International Space Station Nears Completion on 10th Anniversary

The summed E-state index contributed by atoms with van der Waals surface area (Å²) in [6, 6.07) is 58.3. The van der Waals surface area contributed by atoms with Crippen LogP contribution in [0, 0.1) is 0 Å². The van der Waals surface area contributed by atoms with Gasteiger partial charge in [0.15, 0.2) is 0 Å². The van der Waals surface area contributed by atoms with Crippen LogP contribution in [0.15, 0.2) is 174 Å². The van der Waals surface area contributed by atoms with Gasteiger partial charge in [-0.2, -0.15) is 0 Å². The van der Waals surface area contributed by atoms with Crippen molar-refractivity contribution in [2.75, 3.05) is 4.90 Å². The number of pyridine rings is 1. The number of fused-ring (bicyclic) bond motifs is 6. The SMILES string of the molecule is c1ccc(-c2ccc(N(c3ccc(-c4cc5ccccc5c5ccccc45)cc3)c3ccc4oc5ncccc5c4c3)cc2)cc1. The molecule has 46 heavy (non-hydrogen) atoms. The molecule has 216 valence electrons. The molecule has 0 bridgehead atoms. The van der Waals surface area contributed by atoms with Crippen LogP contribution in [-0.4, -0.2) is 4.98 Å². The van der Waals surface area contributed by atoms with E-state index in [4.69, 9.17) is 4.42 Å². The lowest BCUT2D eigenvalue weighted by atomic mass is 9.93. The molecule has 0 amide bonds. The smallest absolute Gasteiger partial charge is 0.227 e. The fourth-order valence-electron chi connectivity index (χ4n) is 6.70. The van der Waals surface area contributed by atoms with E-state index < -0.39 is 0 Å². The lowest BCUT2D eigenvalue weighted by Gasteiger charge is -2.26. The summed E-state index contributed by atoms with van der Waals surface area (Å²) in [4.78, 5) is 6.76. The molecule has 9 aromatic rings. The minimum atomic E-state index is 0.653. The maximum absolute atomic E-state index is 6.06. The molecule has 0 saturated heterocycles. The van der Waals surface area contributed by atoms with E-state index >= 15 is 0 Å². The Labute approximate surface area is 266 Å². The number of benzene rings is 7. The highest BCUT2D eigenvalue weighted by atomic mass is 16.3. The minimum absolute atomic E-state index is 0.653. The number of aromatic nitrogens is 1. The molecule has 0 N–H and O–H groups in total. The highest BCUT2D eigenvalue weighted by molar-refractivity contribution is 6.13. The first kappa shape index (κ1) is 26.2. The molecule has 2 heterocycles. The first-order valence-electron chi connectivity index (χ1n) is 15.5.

NASA completed four space shuttle missions in 2008 to deliver modules and hardware to the International Space Station, allowing it to grow in size, volume and science capability. The flights also prepared the station to house six crew members for long-duration missions and to expand scientific exploration. The activation in 2008 of the European Space Agency's Columbus module and Jules Verne Automated Transfer Vehicle, as well as the Japan Aerospace Exploration Agency's Kibo laboratory, marked the beginning of new human spaceflight control centers in Germany, France and Japan that are working with existing control centers in the U.S., Russia and Canada. Nov. 20 was the 10th anniversary of the launch of Zarya, a Russian control module that was the station's first component. In the decade since Zarya arrived in orbit, the station has grown to become the largest spacecraft ever built. Its mass has expanded to more than 313 tons, and its interior volume is more than 25,000 cubic feet, comparable to the size of a five-bedroom house. The station now hosts 19 research facilities, including nine sponsored by NASA, eight by European Space Agency and two by Japan Aerospace Exploration Agency.
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